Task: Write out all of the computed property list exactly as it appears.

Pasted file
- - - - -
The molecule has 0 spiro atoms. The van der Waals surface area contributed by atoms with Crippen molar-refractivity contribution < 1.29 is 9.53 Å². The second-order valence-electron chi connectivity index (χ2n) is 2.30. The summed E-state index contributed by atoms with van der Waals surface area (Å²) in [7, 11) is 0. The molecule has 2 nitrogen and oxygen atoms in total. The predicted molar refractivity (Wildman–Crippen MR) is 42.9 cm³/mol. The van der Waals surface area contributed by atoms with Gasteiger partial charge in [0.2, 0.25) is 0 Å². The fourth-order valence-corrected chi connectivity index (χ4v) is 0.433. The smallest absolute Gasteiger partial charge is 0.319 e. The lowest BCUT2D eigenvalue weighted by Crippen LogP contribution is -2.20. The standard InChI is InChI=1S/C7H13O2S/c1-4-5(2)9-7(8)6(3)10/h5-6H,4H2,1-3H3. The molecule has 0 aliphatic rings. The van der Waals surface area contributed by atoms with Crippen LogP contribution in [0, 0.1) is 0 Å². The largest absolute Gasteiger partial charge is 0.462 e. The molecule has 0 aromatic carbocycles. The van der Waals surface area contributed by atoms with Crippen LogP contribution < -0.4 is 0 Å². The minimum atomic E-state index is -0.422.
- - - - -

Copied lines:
The molecule has 0 spiro atoms. The van der Waals surface area contributed by atoms with Crippen molar-refractivity contribution < 1.29 is 9.53 Å². The second-order valence-electron chi connectivity index (χ2n) is 2.30. The summed E-state index contributed by atoms with van der Waals surface area (Å²) in [7, 11) is 0. The molecule has 2 nitrogen and oxygen atoms in total. The predicted molar refractivity (Wildman–Crippen MR) is 42.9 cm³/mol. The van der Waals surface area contributed by atoms with Gasteiger partial charge in [0.2, 0.25) is 0 Å². The fourth-order valence-corrected chi connectivity index (χ4v) is 0.433. The smallest absolute Gasteiger partial charge is 0.319 e. The lowest BCUT2D eigenvalue weighted by Crippen LogP contribution is -2.20. The standard InChI is InChI=1S/C7H13O2S/c1-4-5(2)9-7(8)6(3)10/h5-6H,4H2,1-3H3. The molecule has 0 aliphatic rings. The van der Waals surface area contributed by atoms with Crippen LogP contribution in [0, 0.1) is 0 Å². The largest absolute Gasteiger partial charge is 0.462 e. The molecule has 0 aromatic carbocycles. The van der Waals surface area contributed by atoms with Crippen LogP contribution < -0.4 is 0 Å². The minimum atomic E-state index is -0.422.